Here’s a great piece by a smart, good friend on the larger issues about social media and misinformation. Thanks, Dustin Timbrook, for your trenchant writing.
I’m happy to repost this.
If I could add one thing, it would be quantum leap. As a matter of physics, a quantum leap is the least possible change in energy state. Whenever an administrator or politician claims to have made a quantum leap in some matter of policy, I think to myself, “Yes, I’ll bet you have.”
There was an article circulating last week about a man who drove his Tesla electric car across the country, almost 3,000 miles, without paying a dime. While there is a feel-good aspect to the story, part of his journey was to promote the electric car and its potential to lower greenhouse gas emissions. He packed a cooler full of food and set off, and spent no money on the entire trek.
Inspired by this feat, I performed a similar stunt. I drove my stretch Hummer limo coast-to-coast, towing another stretch Hummer with its parking brake engaged, without spending a dime during the trip.
How did I do it? Not by packing a cooler—I need at least 2 hot meals a day. I just bought a pre-paid Visa card worth $10,000 before I left, and I even had enough credit on the card to play some blackjack on the strip at Vegas.
Since I prepaid, I insist that I didn’t spend anything on the trip—I just spent a lot before the trip. If you think that’s cheating, then bear in mind that when you blow $80,000 on a Tesla, you can use their charging stations for free. Granted, you have to map out a course that connects the dots of the charging stations every 300 miles, since that is the range of the Tesla, but, apparently, it can be done. But this guy did the same thing I did—he prepaid for his fuel by paying so much for the Tesla.
But there’s the rub.
Charging his Tesla involves using electricity, duh, much of which in the US (about 50% last year) is generated by burning coal and other fossil fuels. And with the energy lost in generating electricity and sending it along wires to its ultimate destination (which is lost in heat dissipation), using electricity to power a car generates more greenhouse gases than burning gasoline in a reasonably efficient internal combustion engine. Don’t believe me? Well, take it from the electric horseless carriage’s mouth:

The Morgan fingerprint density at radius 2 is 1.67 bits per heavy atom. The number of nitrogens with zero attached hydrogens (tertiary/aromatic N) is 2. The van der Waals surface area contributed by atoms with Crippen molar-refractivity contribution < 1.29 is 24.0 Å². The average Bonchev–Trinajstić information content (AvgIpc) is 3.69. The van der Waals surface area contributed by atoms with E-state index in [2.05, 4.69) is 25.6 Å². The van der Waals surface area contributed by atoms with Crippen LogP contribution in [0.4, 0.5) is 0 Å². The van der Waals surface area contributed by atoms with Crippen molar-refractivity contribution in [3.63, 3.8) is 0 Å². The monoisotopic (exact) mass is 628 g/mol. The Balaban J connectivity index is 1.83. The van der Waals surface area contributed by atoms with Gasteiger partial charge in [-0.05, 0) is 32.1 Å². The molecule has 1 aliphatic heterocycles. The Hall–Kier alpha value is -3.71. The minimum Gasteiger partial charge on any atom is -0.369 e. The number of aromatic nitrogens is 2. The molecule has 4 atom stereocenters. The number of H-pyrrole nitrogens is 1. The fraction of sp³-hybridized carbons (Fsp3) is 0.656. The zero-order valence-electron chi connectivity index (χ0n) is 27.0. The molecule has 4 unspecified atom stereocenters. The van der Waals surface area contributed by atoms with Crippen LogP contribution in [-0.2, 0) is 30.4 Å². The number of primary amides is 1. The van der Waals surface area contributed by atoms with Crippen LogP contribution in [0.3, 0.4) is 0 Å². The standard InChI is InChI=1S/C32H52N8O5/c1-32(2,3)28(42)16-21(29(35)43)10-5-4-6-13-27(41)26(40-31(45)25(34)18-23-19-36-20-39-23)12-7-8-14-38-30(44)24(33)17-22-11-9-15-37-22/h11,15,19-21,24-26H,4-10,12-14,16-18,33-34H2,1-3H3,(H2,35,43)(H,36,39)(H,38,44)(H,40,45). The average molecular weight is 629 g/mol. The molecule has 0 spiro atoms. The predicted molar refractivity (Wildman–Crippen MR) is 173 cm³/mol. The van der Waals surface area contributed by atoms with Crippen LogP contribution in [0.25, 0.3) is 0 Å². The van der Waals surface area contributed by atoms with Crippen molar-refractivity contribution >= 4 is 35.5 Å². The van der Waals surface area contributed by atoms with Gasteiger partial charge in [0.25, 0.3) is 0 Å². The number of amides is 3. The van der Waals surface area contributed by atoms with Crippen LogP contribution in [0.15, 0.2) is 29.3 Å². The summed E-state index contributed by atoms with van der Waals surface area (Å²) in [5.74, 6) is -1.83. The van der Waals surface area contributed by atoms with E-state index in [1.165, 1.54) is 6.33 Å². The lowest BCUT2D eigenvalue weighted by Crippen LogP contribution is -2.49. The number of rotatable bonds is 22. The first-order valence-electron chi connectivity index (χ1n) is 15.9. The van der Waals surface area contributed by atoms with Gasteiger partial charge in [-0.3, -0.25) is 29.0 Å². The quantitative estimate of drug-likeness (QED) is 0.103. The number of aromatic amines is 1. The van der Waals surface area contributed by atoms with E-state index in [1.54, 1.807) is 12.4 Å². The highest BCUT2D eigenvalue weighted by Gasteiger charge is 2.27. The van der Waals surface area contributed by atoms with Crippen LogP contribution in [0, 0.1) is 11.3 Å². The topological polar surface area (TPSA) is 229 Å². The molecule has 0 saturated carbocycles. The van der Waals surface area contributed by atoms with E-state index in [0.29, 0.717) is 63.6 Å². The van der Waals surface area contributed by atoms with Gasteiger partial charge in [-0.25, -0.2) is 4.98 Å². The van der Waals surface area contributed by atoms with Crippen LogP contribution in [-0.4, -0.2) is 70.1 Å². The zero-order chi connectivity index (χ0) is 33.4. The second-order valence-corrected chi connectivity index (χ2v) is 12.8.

A caveat to consider is that when coal plants supply the majority of the power in a given area, electric vehicles may emit more CO2 and SO2 pollution than hybrid electric vehicles. (taken from this pro-ev report.)
It’s called the problem of the long tailpipe. Just because you don’t see any emissions at the back of the car doesn’t mean there aren’t pollutants getting produced elsewhere. When we get the electricity from coal, the emissions are significant and, in most cases, worse that the emissions from using gasoline.
And things don’t get any better with hydrogen-fuel-cell cars. You see, the way to get hydrogen is to crack water into oxygen and hydrogen via hydrolysis, and cracking requires a whole lot of electricity. Almost half of which is generated from burning coal and other fossil fuels. The long tailpipe is still there. And, although this is an unfair thing to say, I can’t resist: What could go wrong at a hydrogen filling station?
But this brings up another issue—the infrastructure investment required to make either of these technologies practical is enormous. If you’ve ever had a diesel car, you know exactly what I’m talking about.
You quickly learn where every diesel station within a 20-mile radius is, because you’re always worried about running out of gas, no matter how good your mileage is.
While electric charging stations are more straightforward and becoming more common, my mind simply boggles at how difficult and expensive the project of building a network of hydrogen filling stations would be. And again, even though it is unfair:
Add to this the pesky problem of battery replacement and disposal, and it looks like there may be even more coming out of the long tailpipe than we first thought.
And while Elon Musk took the admirable and nearly unprecedented step of releasing a great number of his patents into the public domain to encourage the electric vehicle market, we will have to wait and see whether the way we generate electricity in this country will make it reasonable to these cars.
In my next post I will address the prospects for alternative energy production to lessen the long tailpipe effect, or whether we simply have to reduce energy use to combat climate degradation.
This week’s On the Media on NPR reports that the recent Turing Test story I commented on last time was, in effect, a Turing Test for the media. And almost everyone failed it. Listen to the 7-minute story here.
I was going to save this for next week, but it is getting a lot of play. So here’s a bonus post for this week. Lucky you.
In a recent Gizmodo post that has singularity fans all atwitter (literally), it was reported that a program calling itself Eugene Goostman, written by Russian programmers, had beaten the Turing Test.
Spoiler Alert: No, it didn’t. But that didn’t stop the onslaught of “gee whiz!” reporting and spreading of the word. Even the Gizmodo article breathlessly claimed